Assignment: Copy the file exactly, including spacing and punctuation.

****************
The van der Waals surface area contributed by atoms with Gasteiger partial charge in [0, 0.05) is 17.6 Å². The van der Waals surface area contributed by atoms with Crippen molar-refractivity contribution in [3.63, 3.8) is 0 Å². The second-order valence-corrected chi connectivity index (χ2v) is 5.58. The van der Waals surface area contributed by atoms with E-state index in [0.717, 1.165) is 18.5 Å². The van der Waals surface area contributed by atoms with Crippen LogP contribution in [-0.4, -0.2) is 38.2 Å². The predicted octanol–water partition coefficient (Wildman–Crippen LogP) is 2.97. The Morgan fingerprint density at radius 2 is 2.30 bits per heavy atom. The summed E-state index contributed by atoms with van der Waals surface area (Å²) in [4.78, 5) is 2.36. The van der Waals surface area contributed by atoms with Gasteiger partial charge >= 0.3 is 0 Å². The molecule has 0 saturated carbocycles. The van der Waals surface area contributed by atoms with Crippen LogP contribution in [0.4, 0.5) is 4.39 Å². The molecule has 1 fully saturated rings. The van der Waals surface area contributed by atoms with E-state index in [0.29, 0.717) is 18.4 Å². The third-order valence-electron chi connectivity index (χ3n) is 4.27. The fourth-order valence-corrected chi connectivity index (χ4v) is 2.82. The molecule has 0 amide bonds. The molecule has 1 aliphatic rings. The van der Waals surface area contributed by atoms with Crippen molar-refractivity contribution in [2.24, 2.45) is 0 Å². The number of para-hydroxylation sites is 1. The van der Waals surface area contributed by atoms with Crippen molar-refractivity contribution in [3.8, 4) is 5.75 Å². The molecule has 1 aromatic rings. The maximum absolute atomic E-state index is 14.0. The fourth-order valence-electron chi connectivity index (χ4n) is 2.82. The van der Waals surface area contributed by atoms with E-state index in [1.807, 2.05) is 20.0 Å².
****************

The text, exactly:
The van der Waals surface area contributed by atoms with Gasteiger partial charge in [0, 0.05) is 17.6 Å². The van der Waals surface area contributed by atoms with Crippen molar-refractivity contribution in [3.63, 3.8) is 0 Å². The second-order valence-corrected chi connectivity index (χ2v) is 5.58. The van der Waals surface area contributed by atoms with E-state index in [0.717, 1.165) is 18.5 Å². The van der Waals surface area contributed by atoms with Crippen LogP contribution in [-0.4, -0.2) is 38.2 Å². The predicted octanol–water partition coefficient (Wildman–Crippen LogP) is 2.97. The Morgan fingerprint density at radius 2 is 2.30 bits per heavy atom. The summed E-state index contributed by atoms with van der Waals surface area (Å²) in [4.78, 5) is 2.36. The van der Waals surface area contributed by atoms with Gasteiger partial charge >= 0.3 is 0 Å². The molecule has 0 saturated carbocycles. The van der Waals surface area contributed by atoms with Crippen LogP contribution in [0.4, 0.5) is 4.39 Å². The molecule has 1 fully saturated rings. The van der Waals surface area contributed by atoms with E-state index in [0.29, 0.717) is 18.4 Å². The third-order valence-electron chi connectivity index (χ3n) is 4.27. The fourth-order valence-corrected chi connectivity index (χ4v) is 2.82. The molecule has 0 amide bonds. The molecule has 1 aliphatic rings. The van der Waals surface area contributed by atoms with Crippen molar-refractivity contribution in [2.24, 2.45) is 0 Å². The number of para-hydroxylation sites is 1. The van der Waals surface area contributed by atoms with Crippen molar-refractivity contribution in [3.8, 4) is 5.75 Å². The molecule has 1 aromatic rings. The maximum absolute atomic E-state index is 14.0. The fourth-order valence-electron chi connectivity index (χ4n) is 2.82. The van der Waals surface area contributed by atoms with E-state index in [1.807, 2.05) is 20.0 Å².